Feature | November 12, 2009

Arc Therapy Matches Accuracy of Fixed-Beam in SRS, SRT

November 12, 2009 - Researchers from the University of California, Irvine Medical Center reported that image-guided RapidArc radiotherapy from Varian Medical Systems conformed to the shape and size of a targeted tumor at least as well as dynamic, fixed-beam approaches to IMRT, stereotactic radiosurgery (SRS) or stereotactic radiotherapy (SRT) for treating cancer.

"Treatment with RapidArc VMAT using a single arc produced similar dose conformality and homogeneity compared with earlier, more time-consuming approaches," said Daniel C. Schiffner, M.D., chief resident in the UCI Department of Radiation Oncology, in a presentation at the annual meeting of the American Society for Radiation Oncology (ASTRO) in Chicago.

"We found that we can deliver RapidArc treatments much more quickly, with an average of 76 percent less 'beam on' time, and also using 31 percent fewer monitor units, which could limit unintended and undesired radiation exposure to patients," said Schiffner.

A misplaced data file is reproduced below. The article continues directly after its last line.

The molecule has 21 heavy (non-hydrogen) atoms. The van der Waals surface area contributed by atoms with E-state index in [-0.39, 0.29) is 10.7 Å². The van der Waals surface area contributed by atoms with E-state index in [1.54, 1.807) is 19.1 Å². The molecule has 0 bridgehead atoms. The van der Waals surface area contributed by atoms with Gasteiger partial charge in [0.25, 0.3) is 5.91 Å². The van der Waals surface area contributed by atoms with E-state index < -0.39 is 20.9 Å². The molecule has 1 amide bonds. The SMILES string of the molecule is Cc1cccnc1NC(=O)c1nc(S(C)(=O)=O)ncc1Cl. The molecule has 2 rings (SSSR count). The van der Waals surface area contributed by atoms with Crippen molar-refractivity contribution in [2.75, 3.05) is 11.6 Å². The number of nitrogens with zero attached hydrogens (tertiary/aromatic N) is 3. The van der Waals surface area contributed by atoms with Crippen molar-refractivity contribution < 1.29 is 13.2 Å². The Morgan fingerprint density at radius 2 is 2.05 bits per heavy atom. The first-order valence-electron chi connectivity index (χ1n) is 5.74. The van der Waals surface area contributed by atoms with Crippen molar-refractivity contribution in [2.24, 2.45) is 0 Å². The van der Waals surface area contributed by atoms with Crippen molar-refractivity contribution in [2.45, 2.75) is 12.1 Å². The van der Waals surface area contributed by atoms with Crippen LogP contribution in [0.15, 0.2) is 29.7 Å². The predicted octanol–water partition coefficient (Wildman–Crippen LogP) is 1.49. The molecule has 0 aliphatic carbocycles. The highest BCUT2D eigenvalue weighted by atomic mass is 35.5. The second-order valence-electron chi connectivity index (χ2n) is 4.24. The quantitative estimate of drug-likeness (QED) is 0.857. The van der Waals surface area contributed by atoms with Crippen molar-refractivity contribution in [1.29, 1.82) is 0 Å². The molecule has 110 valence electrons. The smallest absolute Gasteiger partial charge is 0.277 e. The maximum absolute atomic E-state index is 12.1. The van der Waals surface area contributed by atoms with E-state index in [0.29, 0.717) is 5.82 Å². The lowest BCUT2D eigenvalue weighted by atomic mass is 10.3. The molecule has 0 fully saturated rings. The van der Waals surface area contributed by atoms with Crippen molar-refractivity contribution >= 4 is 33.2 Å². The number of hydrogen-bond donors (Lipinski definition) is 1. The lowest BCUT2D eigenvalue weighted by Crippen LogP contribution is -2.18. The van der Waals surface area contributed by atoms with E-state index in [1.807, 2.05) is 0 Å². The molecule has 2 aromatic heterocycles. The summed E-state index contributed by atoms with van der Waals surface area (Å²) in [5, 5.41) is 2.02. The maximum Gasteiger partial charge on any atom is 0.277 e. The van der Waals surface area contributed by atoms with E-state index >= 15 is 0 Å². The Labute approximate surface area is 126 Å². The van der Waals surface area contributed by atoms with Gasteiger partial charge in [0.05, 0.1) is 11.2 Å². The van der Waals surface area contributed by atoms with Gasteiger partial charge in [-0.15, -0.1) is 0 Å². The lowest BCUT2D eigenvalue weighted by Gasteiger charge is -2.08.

The reduction in monitor units is important because it limits the degree to which patients are exposed to radiation leakage from the treatment machine, while less 'beam on' time improves clinical workflow.

Since 2008, clinicians at UC Irvine have been using Varian's Trilogy™ medical linear accelerator to treat tumors with either SRS or SRT, using a dynamic form of IMRT delivered from multiple beam angles. The department acquired RapidArc technology in early 2009, "permitting us to treat complex targets with a single arc," Schiffner said. "The technology makes it possible to dynamically shape the beam, and at the same time vary the dose delivery rate and the speed of rotation around the patient. By varying those elements, RapidArc achieves the significant time savings."

Schiffner and a team of colleagues reported on a study that compared the two treatment approaches for a total of eight patients with a total of 13 lesions.

"All of the RapidArc plans were delivered in a single arc, while IMRT plans required 7-14 fields for delivery," said Schiffner. "The clinically important advantages we saw lead us to recommend the use of image-guided RapidArc to optimize the delivery of SRS and SBRT for intracranial and extracranial targets."

Abstracts for this and other presentations and posters presented at this year's ASTRO meeting are available at the ASTRO website and also, in the "Proceedings of the American Society for Radiation Oncology 51st Annual Meeting," International Journal of Radiation Oncology, Biology, Physics, Volume 75, Issue 3, Supplement .

*One member of the UCI research team received a speaker's honorarium from Varian Medical Systems for a lecture about quality assurance processes.

For more information: www.varian.com/

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